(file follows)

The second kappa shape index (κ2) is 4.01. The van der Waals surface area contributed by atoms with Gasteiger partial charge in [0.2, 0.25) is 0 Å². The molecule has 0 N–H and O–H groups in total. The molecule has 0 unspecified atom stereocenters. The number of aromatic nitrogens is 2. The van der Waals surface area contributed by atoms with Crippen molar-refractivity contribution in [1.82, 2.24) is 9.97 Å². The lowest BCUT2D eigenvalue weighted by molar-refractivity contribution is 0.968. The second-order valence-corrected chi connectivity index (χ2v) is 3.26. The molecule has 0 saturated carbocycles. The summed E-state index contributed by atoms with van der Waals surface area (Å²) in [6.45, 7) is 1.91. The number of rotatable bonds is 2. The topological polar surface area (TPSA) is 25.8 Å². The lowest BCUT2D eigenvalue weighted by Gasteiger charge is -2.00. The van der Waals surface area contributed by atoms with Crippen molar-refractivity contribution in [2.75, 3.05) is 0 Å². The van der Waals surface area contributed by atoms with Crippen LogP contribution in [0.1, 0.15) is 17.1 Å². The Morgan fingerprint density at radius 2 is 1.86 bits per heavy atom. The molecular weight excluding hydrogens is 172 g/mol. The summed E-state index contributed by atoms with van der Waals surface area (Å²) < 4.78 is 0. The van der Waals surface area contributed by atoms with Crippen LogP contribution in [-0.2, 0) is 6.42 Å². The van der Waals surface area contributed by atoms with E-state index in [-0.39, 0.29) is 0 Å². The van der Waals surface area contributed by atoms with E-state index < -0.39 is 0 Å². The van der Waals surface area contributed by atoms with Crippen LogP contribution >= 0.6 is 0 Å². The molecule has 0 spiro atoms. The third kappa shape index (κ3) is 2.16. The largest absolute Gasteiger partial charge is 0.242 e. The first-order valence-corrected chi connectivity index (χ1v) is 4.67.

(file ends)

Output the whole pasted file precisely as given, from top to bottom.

The second kappa shape index (κ2) is 4.01. The van der Waals surface area contributed by atoms with Gasteiger partial charge in [0.2, 0.25) is 0 Å². The molecule has 0 N–H and O–H groups in total. The molecule has 0 unspecified atom stereocenters. The number of aromatic nitrogens is 2. The van der Waals surface area contributed by atoms with Crippen molar-refractivity contribution in [1.82, 2.24) is 9.97 Å². The lowest BCUT2D eigenvalue weighted by molar-refractivity contribution is 0.968. The second-order valence-corrected chi connectivity index (χ2v) is 3.26. The molecule has 0 saturated carbocycles. The summed E-state index contributed by atoms with van der Waals surface area (Å²) in [6.45, 7) is 1.91. The number of rotatable bonds is 2. The topological polar surface area (TPSA) is 25.8 Å². The lowest BCUT2D eigenvalue weighted by Gasteiger charge is -2.00. The van der Waals surface area contributed by atoms with Crippen molar-refractivity contribution in [2.75, 3.05) is 0 Å². The van der Waals surface area contributed by atoms with Crippen LogP contribution in [0.1, 0.15) is 17.1 Å². The Morgan fingerprint density at radius 2 is 1.86 bits per heavy atom. The molecular weight excluding hydrogens is 172 g/mol. The summed E-state index contributed by atoms with van der Waals surface area (Å²) < 4.78 is 0. The van der Waals surface area contributed by atoms with Crippen LogP contribution in [-0.2, 0) is 6.42 Å². The van der Waals surface area contributed by atoms with E-state index in [-0.39, 0.29) is 0 Å². The van der Waals surface area contributed by atoms with E-state index < -0.39 is 0 Å². The van der Waals surface area contributed by atoms with Crippen LogP contribution >= 0.6 is 0 Å². The molecule has 0 spiro atoms. The third kappa shape index (κ3) is 2.16. The largest absolute Gasteiger partial charge is 0.242 e. The first-order valence-corrected chi connectivity index (χ1v) is 4.67.